Objectivity is critical when trading options.
Since greed is an intense, selfish desire for something, especially for accumulating wealth… it can distort your perception of reality.
With option trading the tendency to sell the option contract with the highest premium regardless of the probability that the underlying security will reach the strike price associated with that inflated premium.
That is not the wisest choice.
Since trading options is based on probabilities, it’s much better to put the odds in your favor.
We have discussed in previous posts that selling options has a higher probability for success than buying options.
That’s because there are two drawbacks to option buying.
- Getting the directional movement of the underlying security correct… which no one can do consistently, and
- Doing that in the allocated time before the expiration of the option contract… which just compounds the difficulty of the task even more.
Thus, the only way option buyers can make money is if the market value of the underlying security is trading higher than the strike price plus its premium cost at time of expiration.
The reasons why most options that buyer’s purchase expire worthless are:
- Options are bought too far out-of-the-money (OTM)¹
- Buyers didn’t give themselves a long enough option expiration period, or
- They picked the wrong direction
The odds are not in the option buyer’s favor.
Smart option sellers will take the other side of these low probability trades.
Plus, option sellers can make money three separate ways.
- If the market moves lower… as long as it doesn’t go below the seller’s strike price,
- If the market stays at the same level, or
- If the market goes higher… as long as it doesn’t go above the call seller’s strike price.
So, the odds are 3 to 1 in favor of the options seller.
There is always the desire to go for the maximum profit possible on each option contract.
For option sellers the maximum profit you can earn is the initial cash premium the option buyer pays you. And the only way you can accomplish that is for the option contract to expire worthless.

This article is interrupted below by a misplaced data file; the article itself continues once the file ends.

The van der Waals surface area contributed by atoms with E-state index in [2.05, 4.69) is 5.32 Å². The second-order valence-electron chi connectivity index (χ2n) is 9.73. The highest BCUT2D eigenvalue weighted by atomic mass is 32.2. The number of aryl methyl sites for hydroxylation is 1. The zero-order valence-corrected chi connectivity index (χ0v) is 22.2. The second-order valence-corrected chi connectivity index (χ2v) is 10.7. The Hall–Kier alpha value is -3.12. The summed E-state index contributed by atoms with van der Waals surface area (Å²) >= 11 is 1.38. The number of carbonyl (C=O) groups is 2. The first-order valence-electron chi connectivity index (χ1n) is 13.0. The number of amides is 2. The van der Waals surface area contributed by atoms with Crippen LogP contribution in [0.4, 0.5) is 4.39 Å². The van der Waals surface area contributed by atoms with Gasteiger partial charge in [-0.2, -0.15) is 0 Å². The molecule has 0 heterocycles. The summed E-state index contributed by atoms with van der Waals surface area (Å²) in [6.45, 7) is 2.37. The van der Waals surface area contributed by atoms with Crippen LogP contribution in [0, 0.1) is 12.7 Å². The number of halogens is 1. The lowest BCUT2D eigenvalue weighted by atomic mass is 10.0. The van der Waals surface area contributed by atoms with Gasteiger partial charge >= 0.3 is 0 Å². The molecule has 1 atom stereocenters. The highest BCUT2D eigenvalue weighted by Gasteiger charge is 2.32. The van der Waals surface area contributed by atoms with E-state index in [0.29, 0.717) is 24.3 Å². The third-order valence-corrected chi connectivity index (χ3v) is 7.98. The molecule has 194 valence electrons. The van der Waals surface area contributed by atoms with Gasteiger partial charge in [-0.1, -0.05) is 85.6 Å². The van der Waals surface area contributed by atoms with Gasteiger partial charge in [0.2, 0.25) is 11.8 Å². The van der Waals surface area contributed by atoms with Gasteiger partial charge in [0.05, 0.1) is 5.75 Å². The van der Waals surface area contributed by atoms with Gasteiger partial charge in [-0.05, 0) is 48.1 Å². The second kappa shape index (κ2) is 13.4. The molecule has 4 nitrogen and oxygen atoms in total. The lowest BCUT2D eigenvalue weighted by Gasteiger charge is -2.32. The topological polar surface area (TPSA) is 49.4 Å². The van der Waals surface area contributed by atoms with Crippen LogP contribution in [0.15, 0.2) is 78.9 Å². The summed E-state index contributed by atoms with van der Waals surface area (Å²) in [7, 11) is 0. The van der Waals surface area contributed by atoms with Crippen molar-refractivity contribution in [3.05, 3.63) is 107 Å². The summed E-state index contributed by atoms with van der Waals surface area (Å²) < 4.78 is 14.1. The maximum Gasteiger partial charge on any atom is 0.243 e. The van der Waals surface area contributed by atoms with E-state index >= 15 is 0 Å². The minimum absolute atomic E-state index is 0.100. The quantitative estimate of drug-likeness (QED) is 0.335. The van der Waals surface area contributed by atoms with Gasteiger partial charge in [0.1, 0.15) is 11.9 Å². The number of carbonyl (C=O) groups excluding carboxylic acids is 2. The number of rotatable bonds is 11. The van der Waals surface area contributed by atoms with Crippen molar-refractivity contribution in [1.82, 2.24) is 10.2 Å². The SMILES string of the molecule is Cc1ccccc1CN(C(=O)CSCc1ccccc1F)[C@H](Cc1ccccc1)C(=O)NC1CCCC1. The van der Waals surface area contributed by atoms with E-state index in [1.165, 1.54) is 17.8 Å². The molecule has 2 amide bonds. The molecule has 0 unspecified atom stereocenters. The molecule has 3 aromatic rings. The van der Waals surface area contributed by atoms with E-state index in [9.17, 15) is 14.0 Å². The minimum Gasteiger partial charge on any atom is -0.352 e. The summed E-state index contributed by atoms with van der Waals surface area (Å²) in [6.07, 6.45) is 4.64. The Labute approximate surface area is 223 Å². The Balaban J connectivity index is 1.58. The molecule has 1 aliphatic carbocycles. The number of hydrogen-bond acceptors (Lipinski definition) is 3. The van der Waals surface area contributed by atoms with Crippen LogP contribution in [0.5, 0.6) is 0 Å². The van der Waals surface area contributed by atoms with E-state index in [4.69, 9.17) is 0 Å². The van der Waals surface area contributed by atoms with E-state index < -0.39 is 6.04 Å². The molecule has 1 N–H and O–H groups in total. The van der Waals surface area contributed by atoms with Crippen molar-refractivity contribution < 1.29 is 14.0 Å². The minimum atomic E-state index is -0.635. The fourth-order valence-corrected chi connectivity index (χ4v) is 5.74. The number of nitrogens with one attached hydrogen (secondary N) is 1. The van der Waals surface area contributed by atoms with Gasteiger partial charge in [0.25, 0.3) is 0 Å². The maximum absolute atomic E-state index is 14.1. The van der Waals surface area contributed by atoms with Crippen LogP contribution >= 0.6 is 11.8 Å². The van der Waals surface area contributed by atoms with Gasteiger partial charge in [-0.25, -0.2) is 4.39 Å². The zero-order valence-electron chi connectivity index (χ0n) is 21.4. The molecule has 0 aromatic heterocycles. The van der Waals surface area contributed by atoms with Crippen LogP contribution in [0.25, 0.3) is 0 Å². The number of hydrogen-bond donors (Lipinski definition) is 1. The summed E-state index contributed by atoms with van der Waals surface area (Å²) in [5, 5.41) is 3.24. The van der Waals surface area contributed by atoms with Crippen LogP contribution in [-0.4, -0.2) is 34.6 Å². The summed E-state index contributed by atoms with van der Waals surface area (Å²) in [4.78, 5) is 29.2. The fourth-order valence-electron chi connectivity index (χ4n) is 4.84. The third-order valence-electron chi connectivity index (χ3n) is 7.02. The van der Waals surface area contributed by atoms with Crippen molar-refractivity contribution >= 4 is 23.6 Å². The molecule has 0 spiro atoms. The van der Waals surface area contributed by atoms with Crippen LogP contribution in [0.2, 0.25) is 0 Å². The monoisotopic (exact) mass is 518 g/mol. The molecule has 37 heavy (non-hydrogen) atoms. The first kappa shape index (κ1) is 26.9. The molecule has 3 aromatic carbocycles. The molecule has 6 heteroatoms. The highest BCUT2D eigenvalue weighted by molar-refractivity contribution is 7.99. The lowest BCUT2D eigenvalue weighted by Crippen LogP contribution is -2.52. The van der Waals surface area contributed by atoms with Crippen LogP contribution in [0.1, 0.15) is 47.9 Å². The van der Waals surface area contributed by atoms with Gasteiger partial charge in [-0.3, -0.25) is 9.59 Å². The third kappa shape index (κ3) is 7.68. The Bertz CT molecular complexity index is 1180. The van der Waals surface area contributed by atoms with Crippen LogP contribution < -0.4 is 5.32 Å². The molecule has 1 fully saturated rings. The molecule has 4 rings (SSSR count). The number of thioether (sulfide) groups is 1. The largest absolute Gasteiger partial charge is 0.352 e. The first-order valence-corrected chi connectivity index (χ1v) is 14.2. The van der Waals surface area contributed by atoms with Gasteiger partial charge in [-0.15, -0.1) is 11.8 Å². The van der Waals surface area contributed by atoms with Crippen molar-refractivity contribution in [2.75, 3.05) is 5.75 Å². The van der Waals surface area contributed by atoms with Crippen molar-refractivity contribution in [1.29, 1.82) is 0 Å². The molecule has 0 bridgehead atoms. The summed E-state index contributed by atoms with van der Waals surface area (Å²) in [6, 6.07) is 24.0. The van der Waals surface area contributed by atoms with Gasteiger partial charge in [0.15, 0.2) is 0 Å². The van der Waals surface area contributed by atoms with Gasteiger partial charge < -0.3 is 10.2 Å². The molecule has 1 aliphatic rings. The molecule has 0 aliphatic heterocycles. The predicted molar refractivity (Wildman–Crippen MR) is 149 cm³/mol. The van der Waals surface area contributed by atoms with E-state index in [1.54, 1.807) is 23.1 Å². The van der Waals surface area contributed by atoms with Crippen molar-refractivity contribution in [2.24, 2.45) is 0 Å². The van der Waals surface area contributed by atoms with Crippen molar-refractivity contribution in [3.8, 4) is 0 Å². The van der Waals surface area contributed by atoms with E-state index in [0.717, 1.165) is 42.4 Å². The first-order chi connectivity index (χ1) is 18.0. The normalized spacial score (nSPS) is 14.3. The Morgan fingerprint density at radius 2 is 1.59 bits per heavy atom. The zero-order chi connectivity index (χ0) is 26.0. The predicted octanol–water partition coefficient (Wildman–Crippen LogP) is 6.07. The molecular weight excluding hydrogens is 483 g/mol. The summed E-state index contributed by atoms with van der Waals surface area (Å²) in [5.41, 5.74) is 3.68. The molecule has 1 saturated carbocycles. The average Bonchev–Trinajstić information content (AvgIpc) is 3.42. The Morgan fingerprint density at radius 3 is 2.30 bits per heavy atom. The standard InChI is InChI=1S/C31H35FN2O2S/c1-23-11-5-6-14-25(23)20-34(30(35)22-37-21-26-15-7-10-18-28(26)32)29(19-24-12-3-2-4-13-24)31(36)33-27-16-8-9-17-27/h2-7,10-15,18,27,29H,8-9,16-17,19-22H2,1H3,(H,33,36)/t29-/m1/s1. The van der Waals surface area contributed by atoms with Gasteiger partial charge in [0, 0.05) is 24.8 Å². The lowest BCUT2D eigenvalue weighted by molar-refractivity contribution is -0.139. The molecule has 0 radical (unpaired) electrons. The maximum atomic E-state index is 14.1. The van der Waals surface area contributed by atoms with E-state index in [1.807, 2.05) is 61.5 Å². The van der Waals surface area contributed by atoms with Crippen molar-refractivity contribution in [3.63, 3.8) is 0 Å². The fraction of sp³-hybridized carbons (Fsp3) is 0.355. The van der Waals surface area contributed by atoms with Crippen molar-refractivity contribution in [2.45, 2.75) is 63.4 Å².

In other words, the market value of the underlying security is trading at a higher value than the option seller’s strike price at expiration… thus expiring worthless.
There are times when the difference between the strike price and the market value of the underlying security is very narrow approaching expiration. It could go either way.
That’s when greed kicks in…
And emotions overrule logic.
Greed is motivating the trader to wait until the time of expiration to see if the option contract expires worthless.
This can backfire and the market value of the underlying security drops below the strike price… resulting in an option assignment requiring the option seller to purchase the underlying security.
Certainly not the end of the world, but a more expensive result.
The more prudent action…
Is to buy back the option contract… since at this point being so close to expiration the cost to do that is usually minimal.
Granted you are giving back some of the premium dollars you originally earned on the contract… but it’s better than having to pay full price for the underlying security upon assignment.
Plus, even with the benefit of margin, when you buy back your option position it immediately “frees up” additional capital to pursue other lucrative option sales.
So don’t let greed blind your view of other profitable option trades.
To get a full picture of how to eliminate greed from your option trading… click here.
¹ Puts are out-of-the-money (OTM) if the price of the underlying security is higher than the strike price. The reverse is true with calls.